22.3.3  Recovery strategies: recycling, composting and energy


Recycling is a process by which waste is processed in some way to be reformed into new or similar products. The principle is to make a usable product from the waste. Plastic bottles, newspapers, cardboard and tin cans can all be reprocessed and made into new items. Plastic bags can also be recycled and used to make mats, carpets and other products. Waste metal has a number of possible uses because it is relatively easy to reshape (Figure 22.5). Careful separation of the waste into its different types is important for the efficiency of recycling processes. Recycling not only reduces the quantity of waste but also saves money, so there is an economic, as well as an environmental, incentive to recycle.

Waste metal can be recycled
Figure 22.5  Waste metal can be recycled by using it to make new and different products. (Photos: Janet Haresnape, Basiro Davey)

Composting of organic solid wastes

Non-hazardous, putrescible solid wastes such as crop residues, leaves, grass and animal manures can be managed onsite by composting. Composting is a controlled process in which this type of waste is collected in an open pit or heap and is decomposed by natural biological processes. The waste is broken down by the action of a variety of microscopic and other small organisms. The waste is converted into a stabilised material that can be used as fertiliser. Composting is an environmentally friendly way of recovering value from organic waste.

As we discussed in previous sessions, both human waste and organic household waste can be composted. However, the process is different. Human waste can be composted in alternating double pit latrines and in ecological sanitation systems. This process of composting is anaerobic. In the case of organic household waste composting, it is an aerobic process.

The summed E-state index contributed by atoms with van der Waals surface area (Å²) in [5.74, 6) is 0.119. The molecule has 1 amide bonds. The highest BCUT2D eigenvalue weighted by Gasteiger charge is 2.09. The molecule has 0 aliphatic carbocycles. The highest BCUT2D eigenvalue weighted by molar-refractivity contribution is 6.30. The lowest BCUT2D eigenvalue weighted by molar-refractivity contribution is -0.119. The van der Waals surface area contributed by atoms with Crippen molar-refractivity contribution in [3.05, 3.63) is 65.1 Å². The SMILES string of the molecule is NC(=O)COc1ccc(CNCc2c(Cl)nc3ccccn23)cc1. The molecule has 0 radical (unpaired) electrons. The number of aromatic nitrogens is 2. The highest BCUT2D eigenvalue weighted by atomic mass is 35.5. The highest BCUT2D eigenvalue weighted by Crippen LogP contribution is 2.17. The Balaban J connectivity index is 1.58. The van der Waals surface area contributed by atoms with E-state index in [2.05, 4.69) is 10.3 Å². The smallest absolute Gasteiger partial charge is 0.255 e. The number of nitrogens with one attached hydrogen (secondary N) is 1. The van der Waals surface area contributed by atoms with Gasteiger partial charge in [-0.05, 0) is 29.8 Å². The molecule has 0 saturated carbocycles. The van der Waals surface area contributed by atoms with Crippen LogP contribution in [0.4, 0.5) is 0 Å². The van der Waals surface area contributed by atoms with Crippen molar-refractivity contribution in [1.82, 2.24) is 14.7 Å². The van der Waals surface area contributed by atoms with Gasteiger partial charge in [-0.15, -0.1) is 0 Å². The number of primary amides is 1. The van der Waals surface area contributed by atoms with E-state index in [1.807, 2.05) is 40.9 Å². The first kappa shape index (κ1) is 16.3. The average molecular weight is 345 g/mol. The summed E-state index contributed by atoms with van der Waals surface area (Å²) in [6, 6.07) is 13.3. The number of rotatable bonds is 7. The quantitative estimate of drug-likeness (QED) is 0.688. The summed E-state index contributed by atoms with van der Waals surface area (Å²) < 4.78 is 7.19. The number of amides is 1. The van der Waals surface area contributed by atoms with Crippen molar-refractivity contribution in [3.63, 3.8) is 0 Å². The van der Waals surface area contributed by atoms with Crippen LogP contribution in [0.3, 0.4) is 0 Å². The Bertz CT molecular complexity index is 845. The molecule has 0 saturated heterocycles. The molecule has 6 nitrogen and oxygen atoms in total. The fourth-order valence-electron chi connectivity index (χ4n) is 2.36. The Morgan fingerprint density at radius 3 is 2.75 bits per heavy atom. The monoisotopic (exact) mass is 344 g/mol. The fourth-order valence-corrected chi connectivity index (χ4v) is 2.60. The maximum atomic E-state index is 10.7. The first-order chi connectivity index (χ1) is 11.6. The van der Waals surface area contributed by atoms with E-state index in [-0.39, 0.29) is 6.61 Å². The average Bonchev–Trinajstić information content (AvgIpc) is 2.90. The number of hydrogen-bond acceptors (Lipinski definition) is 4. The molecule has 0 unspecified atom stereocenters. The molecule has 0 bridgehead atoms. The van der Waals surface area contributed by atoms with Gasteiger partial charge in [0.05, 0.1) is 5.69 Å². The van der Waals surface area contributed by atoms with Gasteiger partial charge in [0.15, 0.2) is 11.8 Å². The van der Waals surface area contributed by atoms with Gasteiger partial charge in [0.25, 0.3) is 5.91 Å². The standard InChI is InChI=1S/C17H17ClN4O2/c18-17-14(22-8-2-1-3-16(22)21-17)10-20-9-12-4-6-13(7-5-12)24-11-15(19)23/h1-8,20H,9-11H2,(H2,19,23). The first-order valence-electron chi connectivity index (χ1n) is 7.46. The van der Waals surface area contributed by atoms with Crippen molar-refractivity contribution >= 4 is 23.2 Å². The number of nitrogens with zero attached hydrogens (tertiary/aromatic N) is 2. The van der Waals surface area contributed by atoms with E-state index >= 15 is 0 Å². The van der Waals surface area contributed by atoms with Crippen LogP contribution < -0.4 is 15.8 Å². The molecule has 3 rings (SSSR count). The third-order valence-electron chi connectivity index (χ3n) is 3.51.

• What is the difference between aerobic and anaerobic processes?

  • Aerobic processes require oxygen or air to be present. Anaerobic processes take place without oxygen.

The pit for composting should be dug about 50 m away from a dwelling. The pit needs to be about 1 m deep and at least 1 m breadth and 1 m length. However, the size can vary with the amount of waste generated. The pit depth should be slightly less on one side, about 90 cm, to make a slope so that water does not collect at the bottom. To make the compost, organic matter such as grass, leaves and kitchen/food waste should be thrown into the pit in a shallow layer. It is very important that only biodegradable material is added, so care is needed to sort the waste beforehand. No plastic should be included and bones should be avoided. The waste should then be covered with a thin layer of soil. Covering with soil encourages the composting process and prevents the breeding of flies and other vermin. Air must be allowed to mix with the compost so the contents of the pit need to be turned frequently by digging. The compost needs a small amount of water to keep it moist. The time for the compost to be ready will vary depending on the temperature and the mix of waste among other factors but it should be ready within a few months.

Composting is mostly practised in rural communities. In Ethiopia, it is becoming customary for households to prepare compost from their household organic wastes and you should encourage this practice.

Energy from incineration

To incinerate something is to burn it. In waste management terms, however, incineration means burning in a controlled and managed process – usually at high temperature. Incineration cannot be implemented at household level; it is mostly used for institutional waste management purposes.

Different types of incinerator are used for burning waste. They differ by the temperature at which they operate, the cost of construction, the method of operation and the maintenance requirement. Incinerators can be used for disposal of wastes in health institutions/Health Posts and government and private institutions/offices/industries. Incineration can reduce the volume of refuse by up to 90%; the only remaining residual waste is ash. This significantly reduces the volume of material needing final disposal. Incineration is only classed as ‘recovery’ in waste management if the energy (heat) that is produced is used in some way.

22.3.2  Reuse strategies

22.3.4  Final disposal: landfill, controlled tipping and burning